Log In
Thursday 20th October 2016

Children should be taught about sleep

23rd October 2009

Experts are calling for schoolchildren to be taught about sleep as part of the national curriculum.


A group of sleep specialists and doctors believe that teaching young people about the value of a good night’s sleep should be as important as learning about healthy eating and exercise at school.

They maintain that sleep is a basic human requirement and is important in remaining physically, mentally and emotionally healthy and that lack of sleep in childhood can lead to health problems in later life.

The government has indicated that it would consider the proposals and could include sleep lessons as part of study of personal and social health.

The Sleep Council recently questioned 2,000 adults about sleep and 60% said that sleep education should be part of the curriculum.

However, the survey found that almost half of parents with children under 5 did not know that a three-year-old needed 12 hours' sleep and a third of parents were unaware that 6-12-year-olds needed 10 hours.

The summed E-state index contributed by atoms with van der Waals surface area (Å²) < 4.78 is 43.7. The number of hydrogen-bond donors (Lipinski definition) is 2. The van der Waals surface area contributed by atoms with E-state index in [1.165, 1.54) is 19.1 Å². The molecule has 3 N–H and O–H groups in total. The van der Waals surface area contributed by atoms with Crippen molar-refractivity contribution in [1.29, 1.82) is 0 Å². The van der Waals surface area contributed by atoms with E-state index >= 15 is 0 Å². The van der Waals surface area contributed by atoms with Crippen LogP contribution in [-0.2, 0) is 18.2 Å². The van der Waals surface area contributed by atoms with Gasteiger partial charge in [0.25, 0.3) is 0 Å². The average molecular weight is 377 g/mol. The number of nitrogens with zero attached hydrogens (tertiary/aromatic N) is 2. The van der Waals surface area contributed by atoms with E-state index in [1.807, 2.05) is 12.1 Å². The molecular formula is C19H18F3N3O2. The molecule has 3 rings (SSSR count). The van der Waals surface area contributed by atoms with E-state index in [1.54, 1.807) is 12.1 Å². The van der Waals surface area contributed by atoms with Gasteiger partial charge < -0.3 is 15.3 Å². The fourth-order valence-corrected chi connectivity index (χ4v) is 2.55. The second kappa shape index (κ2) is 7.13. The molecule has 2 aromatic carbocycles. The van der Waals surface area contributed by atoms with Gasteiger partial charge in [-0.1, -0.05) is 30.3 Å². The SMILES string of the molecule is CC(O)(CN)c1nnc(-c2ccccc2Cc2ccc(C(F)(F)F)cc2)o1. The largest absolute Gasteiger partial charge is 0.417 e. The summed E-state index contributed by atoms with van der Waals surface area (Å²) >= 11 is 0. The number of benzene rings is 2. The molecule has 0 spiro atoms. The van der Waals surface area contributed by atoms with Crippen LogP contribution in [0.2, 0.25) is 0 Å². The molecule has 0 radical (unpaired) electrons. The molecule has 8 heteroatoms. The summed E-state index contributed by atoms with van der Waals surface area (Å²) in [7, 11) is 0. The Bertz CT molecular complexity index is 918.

Chris Idzikowski of the Edinburgh Sleep Centre said the education system needed to take the proposals seriously.

“We teach children about nutrition and ensure regular exercise is part of their weekly activities, but the third critical ingredient of a healthy lifestyle - sleep - is barely touched upon,” he said.

The Sleep Council has launched a petition on the 10 Downing Street website asking parents to support calls for the subject to be taught in schools as well as publishing a new guide for parents called the Goodnight Guide for Children.


Share this page


There are no comments for this article, be the first to comment!

Post your comment

Only registered users can comment. Fill in your e-mail address for quick registration.

Your email address:

Your comment will be checked by a Healthcare Today moderator before it is published on the site.

Mayden - Innovative cloud-based web development for the healthcare sector
© Mayden Foundation 2016